With regard to cell biology, one area of focus that has shifted back and forth over the years has been the relative emphasis on catabolic versus anabolic processes: the breakdown of glucose, the synthesis of DNA, the oxidation of pyruvate, the biogenesis of membranes, protein degradation, and protein synthesis. Historically, the majority of studies concerned with degradation dealt with the production of energy; however, the analysis of the ubiquitin-proteasome system revealed the importance of protein degradation for controlling various aspects of cell physiology. The ubiquitin-proteasome system is limited primarily to targeting individual proteins for destruction, but cells also have to deal with larger structures that are damaged, potentially toxic or superfluous, and these substrates, including entire organelles, are the purview of autophagy. As a general definition, autophagy encompasses a range of processes in which the cell degrades parts of itself within the lysosome (or the analogous organelle, the vacuole, in yeast and plants), followed by the release and reuse of the breakdown products. Thus, autophagy is in part a mechanism for cellular recycling, but such a definition belies the importance of the different autophagic processes in cell and organismal function and homeostasis. Indeed, defects in autophagy are associated with many human diseases and metabolic disorders. Here, we provide a brief overview of the mechanism of autophagy and some of the physiological roles in which this process is involved.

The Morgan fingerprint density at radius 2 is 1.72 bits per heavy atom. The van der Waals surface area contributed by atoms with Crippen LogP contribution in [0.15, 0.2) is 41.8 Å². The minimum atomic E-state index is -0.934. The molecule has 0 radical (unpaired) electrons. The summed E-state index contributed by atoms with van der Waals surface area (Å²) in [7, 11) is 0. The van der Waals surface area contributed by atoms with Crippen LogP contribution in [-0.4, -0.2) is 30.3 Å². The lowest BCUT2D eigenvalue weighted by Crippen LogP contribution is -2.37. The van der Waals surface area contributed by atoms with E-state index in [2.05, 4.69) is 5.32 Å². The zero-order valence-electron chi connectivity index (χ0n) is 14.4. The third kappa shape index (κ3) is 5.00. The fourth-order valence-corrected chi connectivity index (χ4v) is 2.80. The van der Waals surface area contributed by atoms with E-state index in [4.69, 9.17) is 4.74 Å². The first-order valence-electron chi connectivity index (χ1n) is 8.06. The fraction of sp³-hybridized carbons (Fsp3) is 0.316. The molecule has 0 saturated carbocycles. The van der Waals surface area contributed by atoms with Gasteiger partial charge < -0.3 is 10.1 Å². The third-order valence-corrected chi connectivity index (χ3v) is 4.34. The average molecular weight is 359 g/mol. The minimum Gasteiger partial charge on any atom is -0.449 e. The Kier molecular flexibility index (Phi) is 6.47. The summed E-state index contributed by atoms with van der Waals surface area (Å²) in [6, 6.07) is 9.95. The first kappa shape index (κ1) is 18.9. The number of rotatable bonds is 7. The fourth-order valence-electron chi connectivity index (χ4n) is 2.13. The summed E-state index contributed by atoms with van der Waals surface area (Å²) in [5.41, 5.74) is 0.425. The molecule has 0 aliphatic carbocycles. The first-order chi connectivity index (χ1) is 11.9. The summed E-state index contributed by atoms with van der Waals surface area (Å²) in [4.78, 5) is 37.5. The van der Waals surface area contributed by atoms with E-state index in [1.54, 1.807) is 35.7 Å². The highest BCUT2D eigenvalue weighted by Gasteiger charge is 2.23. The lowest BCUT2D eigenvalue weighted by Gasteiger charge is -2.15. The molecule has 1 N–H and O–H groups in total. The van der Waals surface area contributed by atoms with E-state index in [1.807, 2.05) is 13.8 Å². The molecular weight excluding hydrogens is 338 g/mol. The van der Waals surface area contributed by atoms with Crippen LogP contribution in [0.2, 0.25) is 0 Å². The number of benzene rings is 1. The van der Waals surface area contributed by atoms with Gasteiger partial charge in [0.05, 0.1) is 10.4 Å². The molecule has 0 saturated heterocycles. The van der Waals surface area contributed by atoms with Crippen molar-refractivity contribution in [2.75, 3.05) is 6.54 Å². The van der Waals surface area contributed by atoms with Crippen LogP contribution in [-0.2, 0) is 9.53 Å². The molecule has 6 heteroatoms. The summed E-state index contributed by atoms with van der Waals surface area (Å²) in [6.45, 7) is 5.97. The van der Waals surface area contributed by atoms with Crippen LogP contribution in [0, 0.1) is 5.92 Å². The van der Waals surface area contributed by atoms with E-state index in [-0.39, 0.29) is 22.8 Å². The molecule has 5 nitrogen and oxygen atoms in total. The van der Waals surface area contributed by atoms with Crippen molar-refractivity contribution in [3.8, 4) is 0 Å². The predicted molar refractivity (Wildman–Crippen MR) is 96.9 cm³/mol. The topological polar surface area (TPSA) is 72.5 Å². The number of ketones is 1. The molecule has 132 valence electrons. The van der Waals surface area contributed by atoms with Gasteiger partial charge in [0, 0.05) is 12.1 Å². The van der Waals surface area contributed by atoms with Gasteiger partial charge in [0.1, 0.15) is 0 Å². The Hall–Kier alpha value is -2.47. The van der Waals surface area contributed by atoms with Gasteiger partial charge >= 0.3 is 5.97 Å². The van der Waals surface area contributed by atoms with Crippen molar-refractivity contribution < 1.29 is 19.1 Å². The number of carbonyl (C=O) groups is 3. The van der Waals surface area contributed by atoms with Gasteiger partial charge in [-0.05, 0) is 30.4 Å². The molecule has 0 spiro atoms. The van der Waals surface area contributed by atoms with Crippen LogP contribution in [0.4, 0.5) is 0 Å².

Copyright © 2013 S. Karger AG, Basel.